I recently received an email from Charles Eisenstein, a man who I have admired since reading his book, Sacred Economics. He wrote about the need for the tactics of political movements to reflect the values which they advocate. He writes, “Historically, it has never happened that an authoritarian revolutionary movement has created an open society.”
A militant overthrowing of an “enemy” will most likely yield a society that bears similar DNA. As he writes, “The kind of politics I want to participate in sees each person, the planet, and all its beings through the eyes of love, connection, relatedness, [and] interbeingness.” Then he questions how this kind of world can be created from a paradigm of seeing the existing system as “the other.” He writes, “A society built on love will not be built through means that are not loving.”
Music to my ears!
When I was writing The Great Growing Up, the vision I held for our world was one of mature adult relationships with one another and our planet. I could have just as easily said a culture of love – for one another and Mother Earth. I explicitly addressed the need to acknowledge our interconnectivity and interdependence and work together in collaboration (and love) to bring about the transformation so sorely needed if we are to transcend the variety of global crises we have now.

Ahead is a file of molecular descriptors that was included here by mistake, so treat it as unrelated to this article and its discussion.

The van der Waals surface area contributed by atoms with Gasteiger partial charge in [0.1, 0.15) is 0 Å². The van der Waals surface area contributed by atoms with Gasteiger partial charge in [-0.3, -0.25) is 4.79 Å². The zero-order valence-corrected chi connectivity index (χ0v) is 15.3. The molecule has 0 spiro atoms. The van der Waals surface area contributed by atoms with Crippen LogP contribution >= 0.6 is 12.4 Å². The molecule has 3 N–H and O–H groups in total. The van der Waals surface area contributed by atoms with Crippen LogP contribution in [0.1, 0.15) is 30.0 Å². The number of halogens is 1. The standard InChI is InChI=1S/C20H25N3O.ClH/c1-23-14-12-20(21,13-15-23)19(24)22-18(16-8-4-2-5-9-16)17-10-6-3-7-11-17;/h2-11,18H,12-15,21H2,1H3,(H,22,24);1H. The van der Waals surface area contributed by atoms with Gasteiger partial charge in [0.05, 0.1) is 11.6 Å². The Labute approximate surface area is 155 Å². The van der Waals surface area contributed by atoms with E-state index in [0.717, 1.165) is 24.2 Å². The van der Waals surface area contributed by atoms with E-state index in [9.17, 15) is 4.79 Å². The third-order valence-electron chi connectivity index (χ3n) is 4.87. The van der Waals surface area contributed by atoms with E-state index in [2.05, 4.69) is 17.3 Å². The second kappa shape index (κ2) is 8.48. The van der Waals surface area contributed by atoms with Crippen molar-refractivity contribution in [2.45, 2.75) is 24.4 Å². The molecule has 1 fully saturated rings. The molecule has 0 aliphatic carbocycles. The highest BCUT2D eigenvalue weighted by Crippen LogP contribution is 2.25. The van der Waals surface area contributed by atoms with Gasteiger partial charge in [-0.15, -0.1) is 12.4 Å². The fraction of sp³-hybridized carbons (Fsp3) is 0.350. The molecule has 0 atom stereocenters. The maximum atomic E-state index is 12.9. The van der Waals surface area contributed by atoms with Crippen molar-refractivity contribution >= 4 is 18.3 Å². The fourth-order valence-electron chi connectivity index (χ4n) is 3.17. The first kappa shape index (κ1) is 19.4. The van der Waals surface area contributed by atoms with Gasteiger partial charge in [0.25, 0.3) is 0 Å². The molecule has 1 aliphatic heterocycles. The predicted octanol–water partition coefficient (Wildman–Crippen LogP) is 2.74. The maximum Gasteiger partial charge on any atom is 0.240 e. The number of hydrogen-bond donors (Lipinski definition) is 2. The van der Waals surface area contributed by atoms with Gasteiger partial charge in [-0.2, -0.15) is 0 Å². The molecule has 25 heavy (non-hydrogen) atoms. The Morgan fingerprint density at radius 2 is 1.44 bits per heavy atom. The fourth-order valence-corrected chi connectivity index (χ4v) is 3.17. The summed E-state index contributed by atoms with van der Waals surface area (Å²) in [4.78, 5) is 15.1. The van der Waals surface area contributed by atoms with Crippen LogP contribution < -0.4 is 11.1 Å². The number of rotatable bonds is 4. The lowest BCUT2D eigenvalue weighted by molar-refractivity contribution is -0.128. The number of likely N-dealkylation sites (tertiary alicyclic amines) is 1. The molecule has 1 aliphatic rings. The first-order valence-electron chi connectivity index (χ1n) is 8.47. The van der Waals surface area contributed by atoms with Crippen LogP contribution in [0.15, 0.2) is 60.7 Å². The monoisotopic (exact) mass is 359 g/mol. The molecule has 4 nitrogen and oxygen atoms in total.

So thank you, Charles, for the nudge – the reminder that we need to be the change we want to see and that violence of thought, word or deed is unlikely to create a peaceful, loving world. This is good to hear every so often as I can find myself finding fault and making others wrong, hardly a way toward a more loving way of life.